[Reader-list] DoP Bangalore: Local knowledge: design & innovation

John Thackara john at doorsofperception.com
Wed Aug 27 18:07:20 IST 2003

26 August 2003
For immediate release:
Doors of Perception in Bangalore

Doors of Perception announces a "working party" in Bangalore, India, 
on 11 and 12 December, to celebrate its tenth birthday. DoorsEast 
2003 is a cluster of events on the theme: "Local knowledge: design 
and innovation of tomorrow's services". The main event is a two-day 
international encounter - part conference, part open space workshop - 
on 11 and 12 December. It will address the question: "how do we 
design new services, enabled by ICT, that are based on local 
knowledge, and use local content?" DoorsEast features case studiesof 
location based information (GIS / GPS), WiFi networks, tools and 
methodologies for mapping local knowledge, and other new ways to 
design for mobility, geography, and access.

Doors' partners in the event are the Centre for Knowledge Societies 
(CKS) and the National Institute of Design, in India; and Interaction 
Design Institute Ivrea, and Nokia, in Europe. Presenters and 
participants include: grassroots innovators from India and South 
Asia; designers of future service scenarios from MediaLab, 
Interaction Design Institute Ivrea, and others; Jussi Angesleva, the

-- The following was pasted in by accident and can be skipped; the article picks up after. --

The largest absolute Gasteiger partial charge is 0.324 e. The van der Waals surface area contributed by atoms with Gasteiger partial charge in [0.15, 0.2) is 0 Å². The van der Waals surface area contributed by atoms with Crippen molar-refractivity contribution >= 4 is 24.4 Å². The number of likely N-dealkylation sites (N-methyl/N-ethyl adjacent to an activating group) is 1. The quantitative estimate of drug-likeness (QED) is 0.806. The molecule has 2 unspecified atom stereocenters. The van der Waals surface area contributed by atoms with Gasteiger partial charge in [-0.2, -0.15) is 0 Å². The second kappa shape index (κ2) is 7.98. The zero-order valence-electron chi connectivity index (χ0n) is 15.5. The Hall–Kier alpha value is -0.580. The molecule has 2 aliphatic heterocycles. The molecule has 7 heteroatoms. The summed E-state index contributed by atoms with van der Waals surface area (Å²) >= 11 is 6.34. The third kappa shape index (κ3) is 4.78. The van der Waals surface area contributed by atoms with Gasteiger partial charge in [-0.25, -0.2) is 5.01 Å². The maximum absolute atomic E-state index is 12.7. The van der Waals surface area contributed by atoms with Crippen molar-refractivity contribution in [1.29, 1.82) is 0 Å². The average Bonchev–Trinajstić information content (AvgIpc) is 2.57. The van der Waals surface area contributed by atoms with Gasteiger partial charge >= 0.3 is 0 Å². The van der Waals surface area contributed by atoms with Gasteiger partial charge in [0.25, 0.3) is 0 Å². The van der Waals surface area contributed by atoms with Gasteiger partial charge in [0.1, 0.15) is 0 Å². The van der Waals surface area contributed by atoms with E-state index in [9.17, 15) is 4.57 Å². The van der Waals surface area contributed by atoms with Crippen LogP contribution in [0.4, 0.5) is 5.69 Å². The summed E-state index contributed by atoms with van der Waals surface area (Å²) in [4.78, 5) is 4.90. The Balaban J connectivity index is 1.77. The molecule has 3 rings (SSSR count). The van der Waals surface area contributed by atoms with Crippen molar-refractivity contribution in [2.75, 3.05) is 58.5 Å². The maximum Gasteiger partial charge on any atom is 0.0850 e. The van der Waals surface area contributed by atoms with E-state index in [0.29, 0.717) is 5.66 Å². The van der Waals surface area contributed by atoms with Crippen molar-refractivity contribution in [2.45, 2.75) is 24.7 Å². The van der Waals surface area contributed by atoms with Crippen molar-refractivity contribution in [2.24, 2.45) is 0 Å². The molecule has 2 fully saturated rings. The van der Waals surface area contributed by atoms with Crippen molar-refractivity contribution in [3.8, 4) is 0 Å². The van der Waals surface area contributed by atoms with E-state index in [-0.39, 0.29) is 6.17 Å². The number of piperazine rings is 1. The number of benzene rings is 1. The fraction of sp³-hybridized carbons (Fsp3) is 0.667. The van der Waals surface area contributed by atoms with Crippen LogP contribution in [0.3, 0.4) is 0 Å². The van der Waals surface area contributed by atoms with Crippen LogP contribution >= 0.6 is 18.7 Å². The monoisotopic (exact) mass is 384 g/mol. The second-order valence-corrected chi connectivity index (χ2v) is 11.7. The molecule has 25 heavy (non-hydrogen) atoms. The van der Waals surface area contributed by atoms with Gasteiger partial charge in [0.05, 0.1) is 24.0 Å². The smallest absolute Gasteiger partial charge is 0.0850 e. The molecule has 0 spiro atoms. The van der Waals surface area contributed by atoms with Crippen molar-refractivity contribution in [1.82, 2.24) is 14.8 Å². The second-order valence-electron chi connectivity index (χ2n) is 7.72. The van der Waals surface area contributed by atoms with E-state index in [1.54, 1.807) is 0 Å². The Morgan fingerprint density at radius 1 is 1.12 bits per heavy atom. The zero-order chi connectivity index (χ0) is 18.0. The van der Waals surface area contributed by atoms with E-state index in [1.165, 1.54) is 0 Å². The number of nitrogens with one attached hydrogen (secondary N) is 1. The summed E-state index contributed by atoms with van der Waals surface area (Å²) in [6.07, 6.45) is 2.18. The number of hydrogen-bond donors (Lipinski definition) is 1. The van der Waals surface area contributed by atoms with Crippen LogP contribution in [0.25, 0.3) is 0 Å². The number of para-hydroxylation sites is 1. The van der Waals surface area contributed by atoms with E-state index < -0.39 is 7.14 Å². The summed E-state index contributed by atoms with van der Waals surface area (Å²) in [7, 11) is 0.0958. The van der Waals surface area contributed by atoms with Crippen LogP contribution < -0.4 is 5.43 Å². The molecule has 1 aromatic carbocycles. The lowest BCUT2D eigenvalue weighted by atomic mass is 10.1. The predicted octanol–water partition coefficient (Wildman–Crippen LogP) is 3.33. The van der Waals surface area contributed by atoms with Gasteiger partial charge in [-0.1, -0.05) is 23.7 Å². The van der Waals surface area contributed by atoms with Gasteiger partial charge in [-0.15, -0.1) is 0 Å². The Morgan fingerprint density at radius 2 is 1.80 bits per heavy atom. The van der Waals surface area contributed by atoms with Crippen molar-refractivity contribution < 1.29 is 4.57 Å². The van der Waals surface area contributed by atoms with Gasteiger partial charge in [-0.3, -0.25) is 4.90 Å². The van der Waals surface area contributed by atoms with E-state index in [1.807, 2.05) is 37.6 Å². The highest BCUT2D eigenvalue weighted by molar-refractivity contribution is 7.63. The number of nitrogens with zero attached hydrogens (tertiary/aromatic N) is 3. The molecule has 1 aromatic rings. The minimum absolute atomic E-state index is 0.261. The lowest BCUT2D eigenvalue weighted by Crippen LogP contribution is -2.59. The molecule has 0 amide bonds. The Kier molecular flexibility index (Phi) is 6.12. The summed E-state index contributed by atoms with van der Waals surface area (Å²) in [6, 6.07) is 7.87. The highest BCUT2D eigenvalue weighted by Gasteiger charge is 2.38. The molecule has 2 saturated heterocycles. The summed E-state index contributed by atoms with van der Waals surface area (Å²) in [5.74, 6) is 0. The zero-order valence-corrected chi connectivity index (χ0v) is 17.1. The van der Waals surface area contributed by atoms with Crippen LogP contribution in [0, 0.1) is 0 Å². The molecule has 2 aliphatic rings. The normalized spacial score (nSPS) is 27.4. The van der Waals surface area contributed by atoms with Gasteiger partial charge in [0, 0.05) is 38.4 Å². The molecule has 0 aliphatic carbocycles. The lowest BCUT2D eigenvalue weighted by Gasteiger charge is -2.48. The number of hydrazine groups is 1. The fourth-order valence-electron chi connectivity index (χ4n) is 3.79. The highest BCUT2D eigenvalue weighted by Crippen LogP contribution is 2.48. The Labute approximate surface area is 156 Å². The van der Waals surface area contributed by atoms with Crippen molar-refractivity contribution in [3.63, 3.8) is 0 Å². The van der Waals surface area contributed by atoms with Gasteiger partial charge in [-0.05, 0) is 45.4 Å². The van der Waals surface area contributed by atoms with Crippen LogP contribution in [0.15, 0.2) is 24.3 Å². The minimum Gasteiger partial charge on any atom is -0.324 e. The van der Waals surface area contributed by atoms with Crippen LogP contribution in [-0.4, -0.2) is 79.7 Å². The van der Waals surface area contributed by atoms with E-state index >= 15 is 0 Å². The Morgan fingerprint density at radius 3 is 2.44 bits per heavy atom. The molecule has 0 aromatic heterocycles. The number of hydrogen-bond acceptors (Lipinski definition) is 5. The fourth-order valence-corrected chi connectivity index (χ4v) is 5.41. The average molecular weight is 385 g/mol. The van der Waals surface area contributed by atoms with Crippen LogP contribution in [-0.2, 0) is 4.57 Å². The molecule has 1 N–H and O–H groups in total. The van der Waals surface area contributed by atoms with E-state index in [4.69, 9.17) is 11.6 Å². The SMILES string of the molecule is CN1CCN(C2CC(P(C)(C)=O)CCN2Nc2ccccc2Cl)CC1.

winner of Open Doors in 2002; Webby Award winner Marcel van der 
Drift; Derrick de Kerckhove, McCluhan Program director; Darlie O 
Koshy, Director, National Institute of Design in India; Open Doors 
peoples' choice Live|Work, from London; Ezio Manzini, Milan 
Polytechnic University; philosopher Patricia de Maertelare; 
e-democracy expert Bert Mulder; future services designers from Nokia; 
Jogi Panghaal, DoorsEast; Aditya Dev Sood, Center for Knowledge 
Societies, Bangalore; Marco Susani, Motorola; and symposiarch John 
Thackara, Doors of Perception.

John Thackara commented: "The first major industry, textiles, owed a 
great deal to the transfer of knowledge from India. Our focus in 
design is now shifting its focus from things, to systems, and there 
are many new ways we can learn from South Asian thought".

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